Inadequate training or motivation prevents people from taking full advantage of the productive capacity or capabilities of new equipment. Additionally, most other cost performance factors are in the employees' hands. Not even the most advanced technology will ever approach the saving potential of a well-trained operating crew, utilizing good operational practices and methods.

Too often, management views growth narrowly, only in terms of hardware and equipment capabilities. When the human side of the growth and expansion equation goes to zero, the transition to a business nightmare is not far behind.

Protect the core business by recognizing that major new priorities require an investment in technical resources to achieve the full potential of equipment additions.

Plant Profitability

The linkage required to achieve an effective focus effort must begin with the company's basic orientation and commitment to improvement, supported by a critically important management mentality (similar to that required to achieve total quality improvement).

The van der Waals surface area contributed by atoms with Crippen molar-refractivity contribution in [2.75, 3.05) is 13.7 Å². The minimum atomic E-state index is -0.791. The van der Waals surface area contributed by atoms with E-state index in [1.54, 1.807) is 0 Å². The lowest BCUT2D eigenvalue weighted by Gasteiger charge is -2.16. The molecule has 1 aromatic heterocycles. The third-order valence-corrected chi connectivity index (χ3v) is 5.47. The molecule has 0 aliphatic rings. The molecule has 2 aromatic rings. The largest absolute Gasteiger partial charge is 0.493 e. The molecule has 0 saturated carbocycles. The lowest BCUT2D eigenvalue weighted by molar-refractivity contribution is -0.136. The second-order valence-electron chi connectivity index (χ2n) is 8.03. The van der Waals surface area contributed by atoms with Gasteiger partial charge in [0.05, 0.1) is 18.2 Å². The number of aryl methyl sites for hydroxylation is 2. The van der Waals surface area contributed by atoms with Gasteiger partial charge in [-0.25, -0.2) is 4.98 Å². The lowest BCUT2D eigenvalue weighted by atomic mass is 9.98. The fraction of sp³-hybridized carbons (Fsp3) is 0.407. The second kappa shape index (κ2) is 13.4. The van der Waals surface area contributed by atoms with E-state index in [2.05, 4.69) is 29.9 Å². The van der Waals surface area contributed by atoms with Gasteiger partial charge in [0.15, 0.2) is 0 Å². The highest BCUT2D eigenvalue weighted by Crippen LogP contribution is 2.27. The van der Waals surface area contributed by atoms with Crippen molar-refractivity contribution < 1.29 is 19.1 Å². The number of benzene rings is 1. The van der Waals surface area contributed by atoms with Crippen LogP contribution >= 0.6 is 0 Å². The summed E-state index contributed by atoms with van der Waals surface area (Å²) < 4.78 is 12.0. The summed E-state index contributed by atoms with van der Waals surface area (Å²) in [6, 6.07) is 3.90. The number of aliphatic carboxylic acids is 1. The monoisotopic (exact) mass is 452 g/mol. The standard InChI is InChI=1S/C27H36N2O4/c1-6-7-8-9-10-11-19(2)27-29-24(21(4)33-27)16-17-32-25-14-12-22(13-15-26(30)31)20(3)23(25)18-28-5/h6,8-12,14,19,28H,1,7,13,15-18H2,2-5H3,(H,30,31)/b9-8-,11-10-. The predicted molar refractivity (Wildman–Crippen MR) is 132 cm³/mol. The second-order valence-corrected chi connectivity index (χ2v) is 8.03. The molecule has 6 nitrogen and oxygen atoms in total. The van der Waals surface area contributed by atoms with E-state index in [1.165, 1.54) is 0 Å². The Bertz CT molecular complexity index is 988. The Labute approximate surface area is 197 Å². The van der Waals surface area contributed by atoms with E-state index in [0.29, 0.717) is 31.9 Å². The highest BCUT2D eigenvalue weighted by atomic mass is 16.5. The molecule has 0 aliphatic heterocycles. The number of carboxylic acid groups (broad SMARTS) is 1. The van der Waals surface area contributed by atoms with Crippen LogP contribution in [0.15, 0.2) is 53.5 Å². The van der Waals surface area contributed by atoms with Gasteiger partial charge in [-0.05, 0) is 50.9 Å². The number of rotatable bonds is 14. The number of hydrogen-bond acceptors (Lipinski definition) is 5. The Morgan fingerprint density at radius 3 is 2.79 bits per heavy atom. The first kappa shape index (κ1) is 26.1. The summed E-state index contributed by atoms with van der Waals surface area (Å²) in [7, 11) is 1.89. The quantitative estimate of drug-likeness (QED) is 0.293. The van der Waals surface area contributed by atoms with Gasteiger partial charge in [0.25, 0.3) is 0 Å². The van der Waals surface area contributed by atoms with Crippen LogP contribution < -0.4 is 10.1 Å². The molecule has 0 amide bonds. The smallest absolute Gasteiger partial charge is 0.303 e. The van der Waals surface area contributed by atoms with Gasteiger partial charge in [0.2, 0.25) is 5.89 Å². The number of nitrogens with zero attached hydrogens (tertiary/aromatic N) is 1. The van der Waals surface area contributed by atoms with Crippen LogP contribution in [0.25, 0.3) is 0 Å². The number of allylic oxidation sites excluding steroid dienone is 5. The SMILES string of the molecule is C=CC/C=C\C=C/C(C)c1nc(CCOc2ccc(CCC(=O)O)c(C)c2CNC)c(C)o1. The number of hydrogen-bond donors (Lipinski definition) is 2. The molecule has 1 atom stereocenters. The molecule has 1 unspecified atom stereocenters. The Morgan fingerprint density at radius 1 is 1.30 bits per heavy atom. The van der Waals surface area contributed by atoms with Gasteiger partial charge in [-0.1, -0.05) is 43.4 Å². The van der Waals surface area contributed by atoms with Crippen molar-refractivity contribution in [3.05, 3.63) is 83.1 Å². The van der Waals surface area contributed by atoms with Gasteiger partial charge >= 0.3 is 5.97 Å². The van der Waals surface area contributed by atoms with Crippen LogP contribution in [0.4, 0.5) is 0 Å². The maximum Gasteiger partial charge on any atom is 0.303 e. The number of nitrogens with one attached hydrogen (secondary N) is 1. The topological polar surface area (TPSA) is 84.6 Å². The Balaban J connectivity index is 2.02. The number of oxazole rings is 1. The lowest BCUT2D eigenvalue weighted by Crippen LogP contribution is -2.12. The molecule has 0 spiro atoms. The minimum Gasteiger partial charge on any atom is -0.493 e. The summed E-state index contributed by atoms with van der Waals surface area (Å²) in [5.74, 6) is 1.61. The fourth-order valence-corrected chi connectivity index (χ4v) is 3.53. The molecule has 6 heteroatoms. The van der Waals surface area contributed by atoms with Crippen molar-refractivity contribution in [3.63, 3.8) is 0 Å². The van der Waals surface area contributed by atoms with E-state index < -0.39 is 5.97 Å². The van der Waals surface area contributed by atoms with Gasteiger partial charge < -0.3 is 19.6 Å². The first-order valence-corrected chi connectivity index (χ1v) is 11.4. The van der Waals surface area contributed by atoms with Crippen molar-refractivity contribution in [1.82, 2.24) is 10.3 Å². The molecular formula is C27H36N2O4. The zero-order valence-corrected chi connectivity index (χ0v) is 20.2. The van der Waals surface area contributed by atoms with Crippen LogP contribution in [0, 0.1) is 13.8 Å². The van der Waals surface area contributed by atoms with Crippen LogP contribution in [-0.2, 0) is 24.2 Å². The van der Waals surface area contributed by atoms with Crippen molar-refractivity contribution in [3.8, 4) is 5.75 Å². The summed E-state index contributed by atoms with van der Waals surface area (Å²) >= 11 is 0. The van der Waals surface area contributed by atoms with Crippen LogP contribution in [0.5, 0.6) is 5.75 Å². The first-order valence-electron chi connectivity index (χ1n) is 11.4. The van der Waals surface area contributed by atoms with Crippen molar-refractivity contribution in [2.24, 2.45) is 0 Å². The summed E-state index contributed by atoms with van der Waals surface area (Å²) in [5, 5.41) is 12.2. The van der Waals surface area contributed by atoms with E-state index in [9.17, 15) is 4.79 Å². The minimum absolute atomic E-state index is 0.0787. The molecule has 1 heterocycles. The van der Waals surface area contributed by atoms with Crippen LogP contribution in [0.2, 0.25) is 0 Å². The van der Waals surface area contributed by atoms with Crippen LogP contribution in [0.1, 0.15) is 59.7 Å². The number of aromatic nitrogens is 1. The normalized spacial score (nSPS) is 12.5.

Setting priorities is the key: While generating good cost savings ideas is not too difficult, selecting which projects to pursue requires excellent management judgement.

Keep it simple: A plan that provides practical guidance to people in manufacturing will be much more effective than an elaborate plan that only an accountant could love.

Expect people to meet their commitments: The time and effort devoted to cost reduction projects needs to be part of an employee's job.

Everyone should know the organization's values, purpose and philosophy as they relate to quality, production, safety and teamwork. Insuring the stage is set in these areas establishes the first link in the chain of good results.

Standards, accountability and discipline are the blocking and tackling of manufacturing.